January 16, 2013

Yet another case for electing conservative governors

Andrew Cuomo, who has his eye on a 2016 White House run — and who irreparably damaged himself when he took to shouting about bullets and deer in what will I hope prove to be his Howard Dean “yeeeeeaaaaarrrrrrghhh!” moment — hurried through legislation meant to capitalize on the death of 26 children and adults in Newtown, in the process using manufactured hysteria to whittle away the already attenuated 2nd Amendment rights of New Yorkers.

But not every governor acts in such a way.  For instance, in Michigan, here’s what Gov. Rick Snyder did — sensing, as he was correct to, what the left was up to:

Following the final week of Michigan’s 2012 legislative session, two pro-gun bills were signed into law by Governor Rick Snyder on Tuesday and one was vetoed.

The enacted legislation is a significant improvement to Michigan’s firearm laws, including a partial repeal of the outdated license-to-purchase, legalization of transportation of any cased and unloaded firearm, and purchase of long guns in non-contiguous states.

House Bill 5225, sponsored by state Representative Paul Opsommer (R-93), was the NRA’s priority legislation this session.  It passed in the state House earlier this year by an overwhelming 74 to 36 vote (on page 1822) and last Wednesday the Senate approved an amended version of this bill by a 27 to 11 vote (vote is on page 2796), to which the House concurred.  These Senate amendments to HB 5225 last week were necessary to ensure its enactment this session.  This legislation was signed by Governor Snyder on Tuesday and took effect immediately.   HB 5225 contains many positive improvements for Michigan gun owners and sportsmen, including:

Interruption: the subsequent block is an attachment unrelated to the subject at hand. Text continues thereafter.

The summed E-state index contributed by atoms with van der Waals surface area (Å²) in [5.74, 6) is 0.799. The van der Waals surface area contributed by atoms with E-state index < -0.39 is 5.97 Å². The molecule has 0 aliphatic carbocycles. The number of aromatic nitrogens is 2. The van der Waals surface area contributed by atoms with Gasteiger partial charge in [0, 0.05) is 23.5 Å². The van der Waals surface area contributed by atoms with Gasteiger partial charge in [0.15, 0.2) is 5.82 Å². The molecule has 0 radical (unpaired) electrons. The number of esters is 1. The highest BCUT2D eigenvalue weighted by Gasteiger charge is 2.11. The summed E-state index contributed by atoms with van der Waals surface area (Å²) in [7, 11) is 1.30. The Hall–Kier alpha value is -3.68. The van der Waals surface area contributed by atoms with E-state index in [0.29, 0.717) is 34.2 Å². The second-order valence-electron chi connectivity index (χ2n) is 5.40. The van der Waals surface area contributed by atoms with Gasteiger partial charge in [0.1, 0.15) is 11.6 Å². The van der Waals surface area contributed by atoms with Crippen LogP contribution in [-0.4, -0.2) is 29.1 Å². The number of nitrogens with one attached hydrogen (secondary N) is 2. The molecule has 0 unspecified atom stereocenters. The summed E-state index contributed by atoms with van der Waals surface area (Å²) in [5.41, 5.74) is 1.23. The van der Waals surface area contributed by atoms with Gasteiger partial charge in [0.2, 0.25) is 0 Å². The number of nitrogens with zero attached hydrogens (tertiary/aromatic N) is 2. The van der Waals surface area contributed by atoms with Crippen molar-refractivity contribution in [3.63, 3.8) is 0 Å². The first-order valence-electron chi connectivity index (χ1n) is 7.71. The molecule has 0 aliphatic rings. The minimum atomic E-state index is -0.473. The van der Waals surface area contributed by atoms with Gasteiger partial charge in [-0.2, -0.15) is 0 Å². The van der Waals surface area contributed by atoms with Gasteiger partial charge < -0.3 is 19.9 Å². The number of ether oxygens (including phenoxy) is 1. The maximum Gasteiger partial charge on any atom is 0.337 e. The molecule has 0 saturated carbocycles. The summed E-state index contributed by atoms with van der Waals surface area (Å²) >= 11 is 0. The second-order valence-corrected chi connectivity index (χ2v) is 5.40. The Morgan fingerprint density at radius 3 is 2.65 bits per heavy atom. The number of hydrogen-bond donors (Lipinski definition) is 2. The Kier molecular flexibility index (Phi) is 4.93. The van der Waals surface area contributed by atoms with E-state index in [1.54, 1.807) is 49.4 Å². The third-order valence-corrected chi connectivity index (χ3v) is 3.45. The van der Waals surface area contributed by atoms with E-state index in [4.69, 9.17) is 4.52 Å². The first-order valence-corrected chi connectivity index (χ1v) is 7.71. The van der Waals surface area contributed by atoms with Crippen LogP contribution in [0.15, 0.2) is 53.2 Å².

• Repeal of the state license-to-purchase for handguns sold by a Federally Licensed Firearms Dealer (FFL) so that even purchasers without a Concealed Pistol License (CPL) will only be subject to the federal NICS check;
  • Streamlining private sales to allow people to apply for a purchase license at any law enforcement agency in the state rather than just in the city or county of their residence;
  • Repeal of the handgun safety test currently required to obtain a purchase license;
  • Extension of the time that a purchase permit is valid from ten days to thirty days; and
  • Repeal of the requirement that local law enforcement agencies maintain paper copies of purchase licenses.

Also signed into law by Governor Snyder was Senate Bill 984, introduced by state Senator Tom Casperson (R-38).  SB 984 passed in the Senate earlier this session by a vote of 36 to 2 (vote is on page 1644) and passed in the House by a 109 to 1 vote( vote is on page 2747).  This legislation would allow Michigan residents to purchase long guns from any other state as long as they comply with current federal firearms laws.  SB 984 would also allow non-residents for non-contiguous states to purchase rifles and shotguns in Michigan.

Since being signed into law on Tuesday and immediately taking effect, the interstate sales of rifles and shotguns can occur between FFLs and residents of any state, as long as “the sale, delivery, and receipt fully comply with the legal conditions of sale in both such States.”  Thus, SB 984 as enacted helps to streamline the purchasing process by eliminating the antiquated Michigan ban on the interstate sale of firearms beyond contiguous states.

Disappointingly, Snyder vetoed a bill that had passed both the House and Senate that would have expanded concealed carry zones and streamlined the CCW process, but in the current climate, any improvement to gun laws that makes the exercising of a second amendment right easier should be applauded.

So kudos.

(h/t geoff B)

Posted by Jeff G. @ 8:59am

Comments (2)

  1. Regarding the CC, Synder said he had issues with that particular bill, not changes to CC in general. In addition, the timing was HORRIBLE, but that was no one’s fault.

  2. Miami Herald: Trayvon Martin’s mother calls for end to ‘Stand Your Ground’ law in Florida

    If a self-defense law can be cited to justify the killing of her assaulting son, then that law must go. Nonsense of course, but hey, she has advisers.